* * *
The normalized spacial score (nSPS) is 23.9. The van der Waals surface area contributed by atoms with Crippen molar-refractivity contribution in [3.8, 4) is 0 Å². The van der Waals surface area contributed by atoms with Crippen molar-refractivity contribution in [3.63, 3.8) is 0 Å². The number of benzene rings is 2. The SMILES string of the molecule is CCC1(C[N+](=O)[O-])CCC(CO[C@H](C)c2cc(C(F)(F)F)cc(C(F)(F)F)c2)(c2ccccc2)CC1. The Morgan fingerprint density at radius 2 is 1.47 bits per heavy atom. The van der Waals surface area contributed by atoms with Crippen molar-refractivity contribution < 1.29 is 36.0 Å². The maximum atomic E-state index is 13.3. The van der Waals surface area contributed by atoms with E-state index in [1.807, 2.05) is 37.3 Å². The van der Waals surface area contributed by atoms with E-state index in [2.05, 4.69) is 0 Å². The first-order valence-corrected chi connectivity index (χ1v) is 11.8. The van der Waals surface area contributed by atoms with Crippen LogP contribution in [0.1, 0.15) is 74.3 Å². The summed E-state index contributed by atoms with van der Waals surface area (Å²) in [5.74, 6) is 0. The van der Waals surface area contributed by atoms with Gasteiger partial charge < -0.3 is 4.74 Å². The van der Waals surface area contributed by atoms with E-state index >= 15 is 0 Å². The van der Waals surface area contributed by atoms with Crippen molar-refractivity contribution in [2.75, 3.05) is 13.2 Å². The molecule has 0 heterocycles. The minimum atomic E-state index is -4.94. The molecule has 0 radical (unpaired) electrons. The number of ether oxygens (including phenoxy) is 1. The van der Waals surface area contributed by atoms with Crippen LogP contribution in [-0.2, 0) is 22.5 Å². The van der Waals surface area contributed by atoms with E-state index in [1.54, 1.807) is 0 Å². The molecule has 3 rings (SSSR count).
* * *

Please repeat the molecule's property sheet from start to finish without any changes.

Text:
The normalized spacial score (nSPS) is 23.9. The van der Waals surface area contributed by atoms with Crippen molar-refractivity contribution in [3.8, 4) is 0 Å². The van der Waals surface area contributed by atoms with Crippen molar-refractivity contribution in [3.63, 3.8) is 0 Å². The number of benzene rings is 2. The SMILES string of the molecule is CCC1(C[N+](=O)[O-])CCC(CO[C@H](C)c2cc(C(F)(F)F)cc(C(F)(F)F)c2)(c2ccccc2)CC1. The Morgan fingerprint density at radius 2 is 1.47 bits per heavy atom. The van der Waals surface area contributed by atoms with Crippen molar-refractivity contribution < 1.29 is 36.0 Å². The maximum atomic E-state index is 13.3. The van der Waals surface area contributed by atoms with E-state index in [1.807, 2.05) is 37.3 Å². The van der Waals surface area contributed by atoms with E-state index in [2.05, 4.69) is 0 Å². The first-order valence-corrected chi connectivity index (χ1v) is 11.8. The van der Waals surface area contributed by atoms with Crippen LogP contribution in [0.1, 0.15) is 74.3 Å². The summed E-state index contributed by atoms with van der Waals surface area (Å²) in [5.74, 6) is 0. The van der Waals surface area contributed by atoms with Gasteiger partial charge < -0.3 is 4.74 Å². The van der Waals surface area contributed by atoms with E-state index >= 15 is 0 Å². The van der Waals surface area contributed by atoms with Crippen molar-refractivity contribution in [2.75, 3.05) is 13.2 Å². The molecule has 0 heterocycles. The minimum atomic E-state index is -4.94. The molecule has 0 radical (unpaired) electrons. The number of ether oxygens (including phenoxy) is 1. The van der Waals surface area contributed by atoms with Crippen LogP contribution in [-0.2, 0) is 22.5 Å². The van der Waals surface area contributed by atoms with E-state index in [1.54, 1.807) is 0 Å². The molecule has 3 rings (SSSR count).